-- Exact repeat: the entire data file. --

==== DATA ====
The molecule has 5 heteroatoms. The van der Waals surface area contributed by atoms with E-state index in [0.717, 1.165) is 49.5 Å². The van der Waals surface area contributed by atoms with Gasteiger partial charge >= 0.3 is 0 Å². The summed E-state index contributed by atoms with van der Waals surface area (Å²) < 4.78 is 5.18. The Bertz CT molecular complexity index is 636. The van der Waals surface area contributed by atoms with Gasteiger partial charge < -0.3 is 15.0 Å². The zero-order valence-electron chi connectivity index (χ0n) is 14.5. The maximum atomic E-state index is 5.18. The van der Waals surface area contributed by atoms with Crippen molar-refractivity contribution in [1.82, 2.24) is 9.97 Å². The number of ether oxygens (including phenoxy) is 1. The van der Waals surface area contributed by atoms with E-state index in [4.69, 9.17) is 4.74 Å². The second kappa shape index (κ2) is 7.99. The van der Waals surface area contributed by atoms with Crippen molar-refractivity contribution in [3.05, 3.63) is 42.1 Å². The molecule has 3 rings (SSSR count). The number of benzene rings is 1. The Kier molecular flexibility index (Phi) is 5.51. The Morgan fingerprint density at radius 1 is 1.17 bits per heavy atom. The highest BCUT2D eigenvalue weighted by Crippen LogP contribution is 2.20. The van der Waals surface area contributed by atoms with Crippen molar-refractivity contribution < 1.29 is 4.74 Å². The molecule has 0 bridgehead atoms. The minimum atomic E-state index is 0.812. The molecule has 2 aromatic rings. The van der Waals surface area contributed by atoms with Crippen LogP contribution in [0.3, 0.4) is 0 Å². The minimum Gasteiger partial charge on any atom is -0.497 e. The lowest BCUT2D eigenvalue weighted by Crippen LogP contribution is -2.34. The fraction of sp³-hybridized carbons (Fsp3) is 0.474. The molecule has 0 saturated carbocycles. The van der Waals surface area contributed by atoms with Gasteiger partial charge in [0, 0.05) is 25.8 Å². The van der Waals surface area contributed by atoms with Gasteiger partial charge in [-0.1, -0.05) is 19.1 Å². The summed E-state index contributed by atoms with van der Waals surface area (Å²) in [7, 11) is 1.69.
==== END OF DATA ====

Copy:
The molecule has 5 heteroatoms. The van der Waals surface area contributed by atoms with E-state index in [0.717, 1.165) is 49.5 Å². The van der Waals surface area contributed by atoms with Gasteiger partial charge >= 0.3 is 0 Å². The summed E-state index contributed by atoms with van der Waals surface area (Å²) < 4.78 is 5.18. The Bertz CT molecular complexity index is 636. The van der Waals surface area contributed by atoms with Gasteiger partial charge < -0.3 is 15.0 Å². The zero-order valence-electron chi connectivity index (χ0n) is 14.5. The maximum atomic E-state index is 5.18. The van der Waals surface area contributed by atoms with Crippen molar-refractivity contribution in [1.82, 2.24) is 9.97 Å². The number of ether oxygens (including phenoxy) is 1. The van der Waals surface area contributed by atoms with E-state index in [4.69, 9.17) is 4.74 Å². The second kappa shape index (κ2) is 7.99. The van der Waals surface area contributed by atoms with Crippen molar-refractivity contribution in [3.05, 3.63) is 42.1 Å². The molecule has 3 rings (SSSR count). The number of benzene rings is 1. The Kier molecular flexibility index (Phi) is 5.51. The Morgan fingerprint density at radius 1 is 1.17 bits per heavy atom. The highest BCUT2D eigenvalue weighted by Crippen LogP contribution is 2.20. The van der Waals surface area contributed by atoms with Crippen molar-refractivity contribution < 1.29 is 4.74 Å². The molecule has 0 bridgehead atoms. The minimum atomic E-state index is 0.812. The molecule has 2 aromatic rings. The van der Waals surface area contributed by atoms with Crippen LogP contribution in [0.3, 0.4) is 0 Å². The minimum Gasteiger partial charge on any atom is -0.497 e. The lowest BCUT2D eigenvalue weighted by Crippen LogP contribution is -2.34. The fraction of sp³-hybridized carbons (Fsp3) is 0.474. The molecule has 0 saturated carbocycles. The van der Waals surface area contributed by atoms with Gasteiger partial charge in [0, 0.05) is 25.8 Å². The van der Waals surface area contributed by atoms with Gasteiger partial charge in [-0.1, -0.05) is 19.1 Å². The summed E-state index contributed by atoms with van der Waals surface area (Å²) in [7, 11) is 1.69.